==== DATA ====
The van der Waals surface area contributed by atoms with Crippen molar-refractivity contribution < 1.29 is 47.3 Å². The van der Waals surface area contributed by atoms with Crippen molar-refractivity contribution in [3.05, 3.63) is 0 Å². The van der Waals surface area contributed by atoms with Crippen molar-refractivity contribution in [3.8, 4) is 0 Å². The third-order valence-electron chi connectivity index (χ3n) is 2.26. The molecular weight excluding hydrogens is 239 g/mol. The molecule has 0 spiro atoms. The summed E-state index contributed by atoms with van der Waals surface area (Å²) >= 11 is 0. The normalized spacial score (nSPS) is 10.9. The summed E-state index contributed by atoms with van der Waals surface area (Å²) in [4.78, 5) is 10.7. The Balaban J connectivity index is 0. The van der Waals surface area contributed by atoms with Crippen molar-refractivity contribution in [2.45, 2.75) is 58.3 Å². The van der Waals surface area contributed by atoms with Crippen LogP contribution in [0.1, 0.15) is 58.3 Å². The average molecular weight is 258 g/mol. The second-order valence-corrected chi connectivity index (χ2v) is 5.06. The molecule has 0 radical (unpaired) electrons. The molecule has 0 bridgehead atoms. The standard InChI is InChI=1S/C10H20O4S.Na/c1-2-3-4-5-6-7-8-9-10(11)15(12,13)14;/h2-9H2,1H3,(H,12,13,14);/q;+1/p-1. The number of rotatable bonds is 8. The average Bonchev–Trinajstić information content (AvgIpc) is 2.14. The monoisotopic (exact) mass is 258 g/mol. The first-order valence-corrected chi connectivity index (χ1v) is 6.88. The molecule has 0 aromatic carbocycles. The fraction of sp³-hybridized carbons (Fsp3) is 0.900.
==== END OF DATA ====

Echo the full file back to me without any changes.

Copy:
The van der Waals surface area contributed by atoms with Crippen molar-refractivity contribution < 1.29 is 47.3 Å². The van der Waals surface area contributed by atoms with Crippen molar-refractivity contribution in [3.05, 3.63) is 0 Å². The van der Waals surface area contributed by atoms with Crippen molar-refractivity contribution in [3.8, 4) is 0 Å². The third-order valence-electron chi connectivity index (χ3n) is 2.26. The molecular weight excluding hydrogens is 239 g/mol. The molecule has 0 spiro atoms. The summed E-state index contributed by atoms with van der Waals surface area (Å²) >= 11 is 0. The normalized spacial score (nSPS) is 10.9. The summed E-state index contributed by atoms with van der Waals surface area (Å²) in [4.78, 5) is 10.7. The Balaban J connectivity index is 0. The van der Waals surface area contributed by atoms with Crippen molar-refractivity contribution in [2.45, 2.75) is 58.3 Å². The van der Waals surface area contributed by atoms with Crippen LogP contribution in [0.1, 0.15) is 58.3 Å². The average molecular weight is 258 g/mol. The second-order valence-corrected chi connectivity index (χ2v) is 5.06. The molecule has 0 radical (unpaired) electrons. The molecule has 0 bridgehead atoms. The standard InChI is InChI=1S/C10H20O4S.Na/c1-2-3-4-5-6-7-8-9-10(11)15(12,13)14;/h2-9H2,1H3,(H,12,13,14);/q;+1/p-1. The number of rotatable bonds is 8. The average Bonchev–Trinajstić information content (AvgIpc) is 2.14. The monoisotopic (exact) mass is 258 g/mol. The first-order valence-corrected chi connectivity index (χ1v) is 6.88. The molecule has 0 aromatic carbocycles. The fraction of sp³-hybridized carbons (Fsp3) is 0.900.